03/20/2012 07:41 am ET Updated Aug 28, 2012

Marco Rubio: Richard Nixon or Mr. Spock?

What does a Cuban-American politician have in common with a Vulcan space traveler and the 37th president of the United States?

More than you'd think, according to Charles Garcia, a Panamanian-born, Miami-based businessman who argues on that the Republican Senator from Florida, who is frequently mentioned as a vice presidential running mate for the eventual GOP presidential nominee, is uniquely positioned to bring his party to its senses on the hot-button issue of immigration reform. To make his case, Garcia invokes the words of none other than Star Trek's Mr. Spock, who in the sixth installment of the intergalactic movie series, compares Captain Kirk to Richard Nixon, the staunch anti-communist U.S, president who unexpectedly opened the door to normalized relations with China.

"Spock's point was that Captain Kirk, who was the most anti-Klingon adversary in the Federation, would actually prove to be the toughest--and most effective--negotiator in the peace accord with the Klingons," Garcia writes, implying that Rubio's adamant opposition to the Dream Act and amnesty for undocumented immigrants make him uniquely qualified to pull a Nixon on anti-immigration Klingons in the GOP. As Garcia notes, polls currently show Republicans lagging far behind the 35-40% of the Latino vote that most analysts say they need to win the presidency this fall.

How crafty of Garcia to invoke a sci-fi flick from 1991 to explain how Republicans could do a better job of connecting with Hispanic voters in 2012! It's certainly no coincidence that the subtitle of Star Trek VI is "The Undiscovered Country," perhaps a covert reference to the fact that the future of American politics belongs to native-born Latinos, who already make up more than 90% of all Hispanics under 18. But it would be more revealing -- and accurate -- to look for a Rubio analogy in the much more recent J.J. Abrams-directed Star Trek, in which Mr. Spock, who has left his home planet to make a new life on Earth, is torn between two worlds, and two competing versions of himself: one from the future and one from the past. The younger Mr. Spock is played by Zachary Quinto, an actor who is often mistaken for Hispanic, and has successfully portrayed ethnic characters on TV and film, but isn't.

Is Marco Rubio the Mr. Spock of Latino politics? Will Latinos vote for a Hispanic vice presidential candidate who does not share their immigration views? Can he move politically forward and backward at the same time? Already there are signs of an anti- Rubio backlash by the very constituents he claims to represent.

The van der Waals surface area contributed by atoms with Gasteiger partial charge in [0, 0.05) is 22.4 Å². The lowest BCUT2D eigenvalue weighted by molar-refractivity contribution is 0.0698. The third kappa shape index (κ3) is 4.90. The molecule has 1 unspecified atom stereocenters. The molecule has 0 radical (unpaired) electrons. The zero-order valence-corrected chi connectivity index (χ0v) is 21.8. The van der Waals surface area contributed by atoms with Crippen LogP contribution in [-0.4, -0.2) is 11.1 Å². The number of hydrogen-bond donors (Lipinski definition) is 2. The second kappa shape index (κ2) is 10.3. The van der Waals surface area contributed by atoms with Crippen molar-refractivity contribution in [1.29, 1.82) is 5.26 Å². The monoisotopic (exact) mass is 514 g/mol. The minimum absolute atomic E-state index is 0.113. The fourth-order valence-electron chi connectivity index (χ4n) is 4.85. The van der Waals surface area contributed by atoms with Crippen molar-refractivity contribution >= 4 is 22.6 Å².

During the Florida Republican primary, the liberal political group, Presente Action, ran a one-minute ad that cites statistics showing that an overwhelming majority of Latinos are against Arizona's racial profiling law, followed by a clip of Rubio saying, "Arizona's going to do what's in the best interest of the people of Arizona. They have a right to do that, and I respect that." The ad goes on to show majorities of Latinos in support of legalization for undocumented workers and The Dream Act, which would allow undocumented youths to attend U.S. colleges, followed by clips of Rubio on the other side of the argument. A voiceover asks, "Since Marco Rubio doesn't stand with Latinos, why should Latinos stand with him?" The spot, which Presente Action co-founder Robert Lovato says could run nationally later this year, ends with the assertion "No somos Rubios!" -- a pointed double-entendre that also translates into English as "We are not blondes!"

Since then, Rubio has backed away from an incendiary anti-immigration stance, asserting that the GOP should be the party of legal immigration. But it's probably too little, too late. In order to legitimately claim the right to represent Latinos in the United States, Rubio needs to go much further than simply endorsing the Dream Act or lionizing affluent, acculturated Hispanics who no longer necessarily relate to--or care much about-- Latinos who are struggling to follow them up the soci-economic ladder. Republicans will never connect with mainstream Hispanic voters until they acknowledge not just the contributions that immigrants have already made to this country, but also their critical role in securing America's economic future.

A new report by the Brookings Institution based on U.S. Census data shows that in coming years the U.S. labor market will increasingly depend on immigrants and their children to replace aging baby boomers and fill new jobs. In 2010, immigrants already made up 16 percent of the labor force, despite the fact that they represent only 13 percent of the total population. Immigrants are overrepresented in eight of the nation's 15-fastest growing economic sectors, including food services, private households and construction to health care, high-tech manufacturing, and information technology. And the economic importance of immigrant and minority workers in the U.S. will only grow in coming years. "Our economy," the report states, "is dependant on immigrant labor now and for the future."

It's a no brainer that anyone who is against reasonable legal citizenship for immigrants or the lifting of draconian minority profiling laws is not just doing a disservice to Latinos, but also undermining America's best interests. That includes conservative Latino politicians who put nativist rhetoric ahead of Vulcan logic and human common sense.